Licking- If your rabbit is licking you this shows signs of complete trust. They love you!
Lunging- This mostly happens when they feel you are invading their territory such as reaching your hand in to feed them. They are being territorial. Some ways to get them used to it is to have a treat noticeable in your hand. Open the cage and let them run up to you before sticking your hand in. Slowly and gently hand them the treat just outside of the cage door. When they approach you, be sure to give them head rubs so they associate cage opening with something good!
Mounting- Sometime families adopt two bunnies that are the same gender and then they catch one mounting the other one and immediately panic thinking they got one boy and one girl. Not saying that it’s not true because it does happen a lot especially when you buy from an uneducated breeder. Although even the best breeders still have room for error. If you are ever worried about their genders, take them to a vet to have a professionals opinion. Mounting is to usually show dominance or if not fixed yet, they could be trying to mate.
Nipping- This can mean multiple different things. They may just want attention from you. Rabbits sometimes groom each other by nipping softly. It doesn’t usually mean they are angry. A bite is different then nipping. Nipping is a soft bite. If you are bit by a rabbit it will usually break the skin and hurt pretty bad.
Nose-nudging- When a rabbit is nudging you with their nose they usually want to be pet or they want you to get out of their way. If you are petting your rabbit on the head and stop, they may nudge you for more pets.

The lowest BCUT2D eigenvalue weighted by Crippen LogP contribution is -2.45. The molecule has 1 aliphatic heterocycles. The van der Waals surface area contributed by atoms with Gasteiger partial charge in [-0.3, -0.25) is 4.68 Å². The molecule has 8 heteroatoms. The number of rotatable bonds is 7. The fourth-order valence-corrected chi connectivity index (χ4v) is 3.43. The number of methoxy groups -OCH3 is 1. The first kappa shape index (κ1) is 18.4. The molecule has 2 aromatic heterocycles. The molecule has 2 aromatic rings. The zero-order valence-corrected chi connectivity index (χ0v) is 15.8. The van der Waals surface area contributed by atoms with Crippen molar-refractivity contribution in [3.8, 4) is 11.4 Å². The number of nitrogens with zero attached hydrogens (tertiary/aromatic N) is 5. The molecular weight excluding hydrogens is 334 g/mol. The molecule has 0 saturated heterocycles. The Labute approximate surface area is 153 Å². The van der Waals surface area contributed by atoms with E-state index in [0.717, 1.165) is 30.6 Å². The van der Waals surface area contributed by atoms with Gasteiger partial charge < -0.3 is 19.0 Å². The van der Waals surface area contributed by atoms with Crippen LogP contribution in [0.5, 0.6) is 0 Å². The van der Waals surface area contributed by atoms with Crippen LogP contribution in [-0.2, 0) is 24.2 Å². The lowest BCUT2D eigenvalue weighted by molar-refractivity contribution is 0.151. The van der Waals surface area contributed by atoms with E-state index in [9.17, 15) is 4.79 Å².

Playing- Rabbits play by grabbing their toys in their mouth and throwing them around. They also like a “digging box”. If you shop at Costco or any wholesale store that gives away boxes, grab a few next time you’re out. Your bunny will thank you. Fill the box half way with newspaper, toilet paper rolls, ect.
Ripping up carpet- Every rabbit has different behaviors. When you start off with a baby bunny, they are not hormonal so they usually don’t have any extreme behaviors yet. It’s usually a few weeks after you’ve brought them home that their personality really sets in. If they are digging up carpet try to have more toys for them in their area to deter them from scratching the carpet.
Screeching- If you ever hear your rabbit scream a high pitched sound, which is horrifying to hear, they are either in excruciating pain or extremely terrified. Some rabbits that are not very socialized with people may have trust issues. Never pick up your rabbit without them being aware of what you are doing. If they are asleep, be sure they are awake and alert before picking them up. Side note: Also educate yourself how to properly handle a rabbit.
Spraying- Males that are not fixed will nine times out of ten spray urine to mark their territory. When I say nine times out of ten, what I really mean is nine point nine out of ten times. It’s very unlikely that they won’t spray urine. Some females can spray as well but it’s more common in males. Females still leave urine as territorial markings but they usually don’t spray it out like males do. Getting them fixed will reduce their hormone levels and will likely stop them from spraying. It can take anywhere from one week to 4 months or in some cases even longer for their hormone levels to drop so don’t get too impatient or give up on them! Sometimes getting a higher litter box works great for the time being so any urine that is sprayed in the box will stay inside instead of spraying outside of it.
Thumping- This is usually a way of expressing anger or that they are irritated with something going on around them. Un-neutered males will thump when with a female to show dominance as well. It also could mean that they are wanting attention.
Tooth clicking- This light sound usually means they are pleased and content. Similar to cats purring, you will mostly hear this sound while petting your rabbit while they are completely calm and comfortable.
Tooth grinding- There is a difference between tooth clicking and tooth grinding. Clicking is more of a purring sound. Tooth grinding means they are in pain. Usually this will be accompanied by them looking very sickly. Hunched over, eyes closed, and not very active. If this is happening, immediately seek a vet.